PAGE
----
IN FOCUS: From reclaimed land to glass domes and towering metal trees - how Gardens by the Bay has blossomed
A decade after Gardens by the Bay opened, CNA speaks to members of the team who have been there since the beginning about how it all began.
SINGAPORE: The day before Gardens by the Bay officially opened to the public in June 2012, then-assistant director of development Ong Chui Leng and her team waited with bated breath to see how people would respond to the new attraction.
“We were all looking at each other. We said: ‘This time there’s no closing already,’” she told CNA.
When Gardens by the Bay finally opened its doors, the team was surprised by the overwhelming reception. The scale of the gardens “really blew people away”, Ms Ong said.
The S$1 billion attraction went on to receive 2 million visitors in the first year after it opened. This doubled to 4 million the following year.
Ten years on, the gardens have seen a total of 85 million visitors, with both locals and tourists enjoying its lush greenery and giant glass domes.
HOW IT ALL BEGAN
When the idea of a garden in the Marina Bay area was first broached in 2005, Singapore’s image as a garden city was already “quite established”, said Ms Ong.
“At that time, Dr Tan had the idea of bringing in different parts of the world in terms of horticulture," she said, referring to Dr Kiat W Tan, the founding CEO of Gardens by the Bay.
"The tagline then was that we would bring the world to Singapore, and in so doing, we present Singapore to the world.”
Gardens by the Bay was one component of a bold vision for Marina Bay, adding to the Esplanade, the Singapore Flyer and the Marina Bay Sands integrated resort.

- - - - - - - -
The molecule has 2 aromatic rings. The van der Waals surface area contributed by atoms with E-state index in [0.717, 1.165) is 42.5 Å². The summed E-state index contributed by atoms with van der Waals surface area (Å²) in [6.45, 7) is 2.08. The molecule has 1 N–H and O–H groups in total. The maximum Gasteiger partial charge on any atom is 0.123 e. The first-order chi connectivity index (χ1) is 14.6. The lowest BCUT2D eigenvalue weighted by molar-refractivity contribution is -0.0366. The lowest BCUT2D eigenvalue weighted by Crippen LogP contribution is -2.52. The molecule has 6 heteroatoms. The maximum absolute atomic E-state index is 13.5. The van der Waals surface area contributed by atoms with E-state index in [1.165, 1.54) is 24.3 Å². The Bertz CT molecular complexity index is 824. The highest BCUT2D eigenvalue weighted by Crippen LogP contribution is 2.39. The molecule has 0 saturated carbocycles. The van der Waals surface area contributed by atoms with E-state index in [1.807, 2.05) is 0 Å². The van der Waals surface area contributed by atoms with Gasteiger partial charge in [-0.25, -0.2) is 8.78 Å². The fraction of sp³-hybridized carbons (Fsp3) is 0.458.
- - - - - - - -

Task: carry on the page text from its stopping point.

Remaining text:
The area picked out for the new garden was the site of the then Marina City Park. Dr Tan wanted to include a conservatory and to bring in plants from temperate countries. The team pitched it as a 101-hectare garden.
The idea was to take that space and allow people to have free access to the entire waterfront, said Ms Ong.
But there were some doubts about how the public would take to such an offering.
“We were even worried because at the time we were thinking, would people really warm to plants? Do we need to bring in animals? We were even talking to the zoo – maybe we should bring some orangutans in.”
Realising the full vision of what Gardens by the Bay would be was not totally straightforward. That was because at one point it was not clear if there would be enough funding to build both the Cloud Forest and Flower Dome, said Ms Ong, who is currently project director of the Bay East Project Office.
The Cloud Forest and Flower Dome are the huge conservatories that form a major part of Gardens by the Bay.
The Flower Dome has a changing display of blooms, along with a number of other gardens with plants from places like California and the Mediterranean. The Cloud Forest, which houses the tallest indoor waterfall in the world, replicates growing conditions at higher altitudes.
When the idea for Gardens by the Bay was first raised in Parliament in 2005, Singapore was still feeling some of the after-effects of the Asian financial crisis, said Ms Ong, then the assistant director of development for the gardens.
Singapore’s first Prime Minister Lee Kuan Yew was a “very active supporter” of the idea, she added. The team, helmed by Dr Tan, worked with the Government to put in place the necessary funding to develop the gardens.
The Flower Dome and the Heritage Gardens were completed first, in time for a soft opening in November 2011.
Getting the financing in place was just one piece of the puzzle, said Ms Ong, recalling that building huge conservatories that could house different plants from different regions needed a lot of research and planning.
The unique structure of the Cloud Forest, which was set out to be “a building within a building”, also presented challenges that were somewhat less exotic – such as liaising with the Singapore Civil Defence Force about the fire escape route.
“It’s a once-in-a-lifetime kind of project. That’s what attracted all of us. When would you get this kind of chance? How many 101 hectares (gardens) are there in Singapore?” she said.